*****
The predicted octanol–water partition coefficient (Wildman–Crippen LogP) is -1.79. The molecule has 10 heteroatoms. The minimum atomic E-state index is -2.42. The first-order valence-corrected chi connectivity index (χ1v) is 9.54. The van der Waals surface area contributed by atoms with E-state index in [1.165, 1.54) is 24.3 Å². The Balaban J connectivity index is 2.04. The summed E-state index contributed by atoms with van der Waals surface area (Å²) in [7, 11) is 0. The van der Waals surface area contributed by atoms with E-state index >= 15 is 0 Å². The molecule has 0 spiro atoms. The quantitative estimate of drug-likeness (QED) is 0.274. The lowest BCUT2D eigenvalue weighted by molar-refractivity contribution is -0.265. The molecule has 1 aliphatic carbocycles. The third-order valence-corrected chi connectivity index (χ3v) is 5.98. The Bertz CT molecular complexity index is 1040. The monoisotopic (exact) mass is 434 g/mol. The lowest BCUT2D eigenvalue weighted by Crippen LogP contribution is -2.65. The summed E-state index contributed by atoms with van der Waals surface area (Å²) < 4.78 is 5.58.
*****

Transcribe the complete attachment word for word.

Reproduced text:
The predicted octanol–water partition coefficient (Wildman–Crippen LogP) is -1.79. The molecule has 10 heteroatoms. The minimum atomic E-state index is -2.42. The first-order valence-corrected chi connectivity index (χ1v) is 9.54. The van der Waals surface area contributed by atoms with E-state index in [1.165, 1.54) is 24.3 Å². The Balaban J connectivity index is 2.04. The summed E-state index contributed by atoms with van der Waals surface area (Å²) in [7, 11) is 0. The van der Waals surface area contributed by atoms with E-state index >= 15 is 0 Å². The molecule has 0 spiro atoms. The quantitative estimate of drug-likeness (QED) is 0.274. The lowest BCUT2D eigenvalue weighted by molar-refractivity contribution is -0.265. The molecule has 1 aliphatic carbocycles. The third-order valence-corrected chi connectivity index (χ3v) is 5.98. The Bertz CT molecular complexity index is 1040. The monoisotopic (exact) mass is 434 g/mol. The lowest BCUT2D eigenvalue weighted by Crippen LogP contribution is -2.65. The summed E-state index contributed by atoms with van der Waals surface area (Å²) < 4.78 is 5.58.